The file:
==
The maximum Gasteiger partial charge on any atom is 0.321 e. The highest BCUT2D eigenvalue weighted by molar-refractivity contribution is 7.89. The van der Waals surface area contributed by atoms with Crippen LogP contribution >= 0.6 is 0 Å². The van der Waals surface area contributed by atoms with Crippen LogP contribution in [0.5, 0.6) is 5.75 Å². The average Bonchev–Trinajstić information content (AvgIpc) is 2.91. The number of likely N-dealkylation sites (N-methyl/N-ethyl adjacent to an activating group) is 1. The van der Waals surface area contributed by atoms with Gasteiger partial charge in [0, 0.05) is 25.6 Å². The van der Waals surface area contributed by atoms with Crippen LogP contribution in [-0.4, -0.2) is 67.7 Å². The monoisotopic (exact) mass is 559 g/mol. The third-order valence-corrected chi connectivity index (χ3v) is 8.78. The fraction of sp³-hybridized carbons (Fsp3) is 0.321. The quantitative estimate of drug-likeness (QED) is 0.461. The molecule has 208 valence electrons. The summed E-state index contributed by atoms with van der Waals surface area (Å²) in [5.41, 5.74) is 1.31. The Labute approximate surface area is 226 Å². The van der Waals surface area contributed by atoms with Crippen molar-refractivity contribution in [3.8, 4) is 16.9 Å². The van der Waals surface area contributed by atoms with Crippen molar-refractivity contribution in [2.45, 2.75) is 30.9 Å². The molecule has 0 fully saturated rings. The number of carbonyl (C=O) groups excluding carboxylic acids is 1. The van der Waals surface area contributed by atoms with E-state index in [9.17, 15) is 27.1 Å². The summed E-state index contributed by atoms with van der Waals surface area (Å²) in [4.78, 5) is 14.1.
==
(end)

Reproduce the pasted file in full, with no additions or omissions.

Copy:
The maximum Gasteiger partial charge on any atom is 0.321 e. The highest BCUT2D eigenvalue weighted by molar-refractivity contribution is 7.89. The van der Waals surface area contributed by atoms with Crippen LogP contribution >= 0.6 is 0 Å². The van der Waals surface area contributed by atoms with Crippen LogP contribution in [0.5, 0.6) is 5.75 Å². The average Bonchev–Trinajstić information content (AvgIpc) is 2.91. The number of likely N-dealkylation sites (N-methyl/N-ethyl adjacent to an activating group) is 1. The van der Waals surface area contributed by atoms with Gasteiger partial charge in [0, 0.05) is 25.6 Å². The van der Waals surface area contributed by atoms with Crippen LogP contribution in [-0.4, -0.2) is 67.7 Å². The monoisotopic (exact) mass is 559 g/mol. The third-order valence-corrected chi connectivity index (χ3v) is 8.78. The fraction of sp³-hybridized carbons (Fsp3) is 0.321. The quantitative estimate of drug-likeness (QED) is 0.461. The molecule has 208 valence electrons. The summed E-state index contributed by atoms with van der Waals surface area (Å²) in [5.41, 5.74) is 1.31. The Labute approximate surface area is 226 Å². The van der Waals surface area contributed by atoms with Crippen molar-refractivity contribution in [3.8, 4) is 16.9 Å². The van der Waals surface area contributed by atoms with Crippen molar-refractivity contribution in [2.45, 2.75) is 30.9 Å². The molecule has 0 fully saturated rings. The number of carbonyl (C=O) groups excluding carboxylic acids is 1. The van der Waals surface area contributed by atoms with E-state index in [9.17, 15) is 27.1 Å². The summed E-state index contributed by atoms with van der Waals surface area (Å²) in [4.78, 5) is 14.1.